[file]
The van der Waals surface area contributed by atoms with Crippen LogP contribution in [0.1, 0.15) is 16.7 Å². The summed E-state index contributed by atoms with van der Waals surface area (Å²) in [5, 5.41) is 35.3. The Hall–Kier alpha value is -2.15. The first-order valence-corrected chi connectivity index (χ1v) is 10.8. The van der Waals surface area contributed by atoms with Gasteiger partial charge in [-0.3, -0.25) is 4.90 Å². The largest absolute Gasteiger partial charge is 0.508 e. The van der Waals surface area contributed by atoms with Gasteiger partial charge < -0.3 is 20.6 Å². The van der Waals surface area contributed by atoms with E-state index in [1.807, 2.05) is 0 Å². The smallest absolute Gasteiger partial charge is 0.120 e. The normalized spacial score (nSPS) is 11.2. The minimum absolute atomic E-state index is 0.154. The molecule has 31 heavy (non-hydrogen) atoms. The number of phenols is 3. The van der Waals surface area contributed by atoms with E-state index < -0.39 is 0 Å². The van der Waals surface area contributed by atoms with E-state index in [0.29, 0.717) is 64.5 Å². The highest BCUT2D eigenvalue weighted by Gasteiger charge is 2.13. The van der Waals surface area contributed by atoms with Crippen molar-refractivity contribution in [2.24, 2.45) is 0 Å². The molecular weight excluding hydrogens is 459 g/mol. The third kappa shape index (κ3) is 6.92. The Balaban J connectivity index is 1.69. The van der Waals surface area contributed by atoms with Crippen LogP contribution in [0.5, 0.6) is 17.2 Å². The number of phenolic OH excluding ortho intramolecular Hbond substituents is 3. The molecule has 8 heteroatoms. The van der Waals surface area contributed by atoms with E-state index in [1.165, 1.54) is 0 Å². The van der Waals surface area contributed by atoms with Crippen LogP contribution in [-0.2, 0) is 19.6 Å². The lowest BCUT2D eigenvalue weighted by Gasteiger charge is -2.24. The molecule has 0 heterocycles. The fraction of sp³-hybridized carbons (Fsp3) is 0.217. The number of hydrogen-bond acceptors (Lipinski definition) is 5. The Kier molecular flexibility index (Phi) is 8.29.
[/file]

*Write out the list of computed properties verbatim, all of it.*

The van der Waals surface area contributed by atoms with Crippen LogP contribution in [0.1, 0.15) is 16.7 Å². The summed E-state index contributed by atoms with van der Waals surface area (Å²) in [5, 5.41) is 35.3. The Hall–Kier alpha value is -2.15. The first-order valence-corrected chi connectivity index (χ1v) is 10.8. The van der Waals surface area contributed by atoms with Gasteiger partial charge in [-0.3, -0.25) is 4.90 Å². The largest absolute Gasteiger partial charge is 0.508 e. The van der Waals surface area contributed by atoms with Gasteiger partial charge < -0.3 is 20.6 Å². The van der Waals surface area contributed by atoms with E-state index in [1.807, 2.05) is 0 Å². The smallest absolute Gasteiger partial charge is 0.120 e. The normalized spacial score (nSPS) is 11.2. The minimum absolute atomic E-state index is 0.154. The molecule has 31 heavy (non-hydrogen) atoms. The number of phenols is 3. The van der Waals surface area contributed by atoms with E-state index < -0.39 is 0 Å². The van der Waals surface area contributed by atoms with E-state index in [0.29, 0.717) is 64.5 Å². The highest BCUT2D eigenvalue weighted by Gasteiger charge is 2.13. The van der Waals surface area contributed by atoms with Crippen molar-refractivity contribution in [2.24, 2.45) is 0 Å². The molecular weight excluding hydrogens is 459 g/mol. The third kappa shape index (κ3) is 6.92. The Balaban J connectivity index is 1.69. The van der Waals surface area contributed by atoms with Crippen LogP contribution in [0.5, 0.6) is 17.2 Å². The number of phenolic OH excluding ortho intramolecular Hbond substituents is 3. The molecule has 8 heteroatoms. The van der Waals surface area contributed by atoms with E-state index in [1.165, 1.54) is 0 Å². The van der Waals surface area contributed by atoms with Crippen LogP contribution in [-0.2, 0) is 19.6 Å². The lowest BCUT2D eigenvalue weighted by Gasteiger charge is -2.24. The molecule has 0 heterocycles. The fraction of sp³-hybridized carbons (Fsp3) is 0.217. The number of hydrogen-bond acceptors (Lipinski definition) is 5. The Kier molecular flexibility index (Phi) is 8.29.